Teasing out the tragedy and sleaze beneath the glamour of the American dream, Jack Pierson recuperates and interweaves both visual and linguistic motifs through sculptural and photographic collages to document the disillusionment and loss of cultural symbolism he perceives. Associated with the Boston School of artists along with Nan Goldin and Philip-Lorca diCorcia, known for their spontaneous and diaristic images, Pierson inserts a sly humour to his work suspended between comic wit and melancholy which gravitates out from his experience as an artist in the era of AIDS and LGBT activism. The title of this photograph, “Hot Dogs at Sunset” hints at a homoerotic undertone which subtly subverts the conventional and conservative “all-American” beach barbecue scene, further strengthened by the connective visual language of the three men’s tight floral swimwear and the figure on the left’s sexually suggestive pose. Celebrated across the world, Pierson’s work has figured in numerous exhibitions including a solo show at the Whitney Museum of American Art in 1994 and is part of the Metropolitan Museum of Art and the Museum of Contemporary Art, Los Angeles’ collections, to name but two.

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About Jack Pierson

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Jack Pierson (American, b. 1960) is a photographer, sculptor, painter and draftsman who received his BFA from the Massachusetts College of Art, Boston in 1984. Pierson is best known for his photography, Abstract sculptures and collages but has worked with a wide range of mediums. He is openly gay, and many of his photographs are images of men shot in a casual, erotic fashion. Pierson is considered to be part of the Boston School, which is a term used to refer to a group of photographers who worked in Boston in the early 1980s. Mark Morrisroe (American, 1959–1989), David Armstrong (American, b.1954), Nan Goldin (American, b.1953), and Philip-Lorca diCorcia (American, b.1951) were all part of the Boston School and created a style of photography that centered on them photographing their mutual friends in intimate or casual settings. Sometimes infused with a sly sense of humor, Pierson’s work is inherently autobiographical; his fixation with fame affirms the tendency to yearn for an ideal, allowing for the viewer’s identification with his imagery. Fueled by the poignancy of emotional experience and by the sensations of memory, obsession and absence, Pierson’s subject is ultimately, as he states, “hope.”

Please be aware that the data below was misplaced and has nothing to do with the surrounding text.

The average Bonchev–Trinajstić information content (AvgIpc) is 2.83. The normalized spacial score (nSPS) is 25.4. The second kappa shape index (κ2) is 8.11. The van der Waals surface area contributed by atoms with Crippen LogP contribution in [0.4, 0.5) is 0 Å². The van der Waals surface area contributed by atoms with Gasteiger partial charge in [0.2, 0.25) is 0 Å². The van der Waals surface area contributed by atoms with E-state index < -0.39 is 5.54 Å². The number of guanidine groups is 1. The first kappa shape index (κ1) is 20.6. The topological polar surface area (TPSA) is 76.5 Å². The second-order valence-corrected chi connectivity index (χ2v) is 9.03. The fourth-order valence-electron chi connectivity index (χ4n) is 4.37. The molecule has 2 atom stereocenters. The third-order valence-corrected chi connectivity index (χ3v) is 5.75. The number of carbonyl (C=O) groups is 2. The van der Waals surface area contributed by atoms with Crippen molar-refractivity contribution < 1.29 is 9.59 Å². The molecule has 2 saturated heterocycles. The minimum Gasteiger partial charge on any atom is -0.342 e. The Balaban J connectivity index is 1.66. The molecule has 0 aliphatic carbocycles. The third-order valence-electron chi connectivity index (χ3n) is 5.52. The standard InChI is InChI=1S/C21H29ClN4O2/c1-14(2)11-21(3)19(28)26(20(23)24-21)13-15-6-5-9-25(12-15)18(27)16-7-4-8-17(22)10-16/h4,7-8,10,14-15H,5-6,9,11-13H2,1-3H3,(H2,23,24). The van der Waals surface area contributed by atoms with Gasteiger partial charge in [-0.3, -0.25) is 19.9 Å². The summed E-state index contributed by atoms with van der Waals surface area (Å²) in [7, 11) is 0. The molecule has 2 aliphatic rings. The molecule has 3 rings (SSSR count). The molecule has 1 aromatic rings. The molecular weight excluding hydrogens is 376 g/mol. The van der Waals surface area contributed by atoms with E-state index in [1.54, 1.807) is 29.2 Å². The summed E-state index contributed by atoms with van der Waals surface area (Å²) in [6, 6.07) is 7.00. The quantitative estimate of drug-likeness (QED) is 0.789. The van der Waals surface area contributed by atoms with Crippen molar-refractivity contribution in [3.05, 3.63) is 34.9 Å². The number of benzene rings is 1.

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Hot Dogs at Sunset, 2003
Lot Number 16
Chromogenic print
14 x 11 in (35.56 x 27.94 cm)
Edition of 50
Signed and numbered on verso

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Jack Pierson
Hot Dogs at Sunset
  • Dimensions
    14 x 11 in (35.56 x 27.94 cm)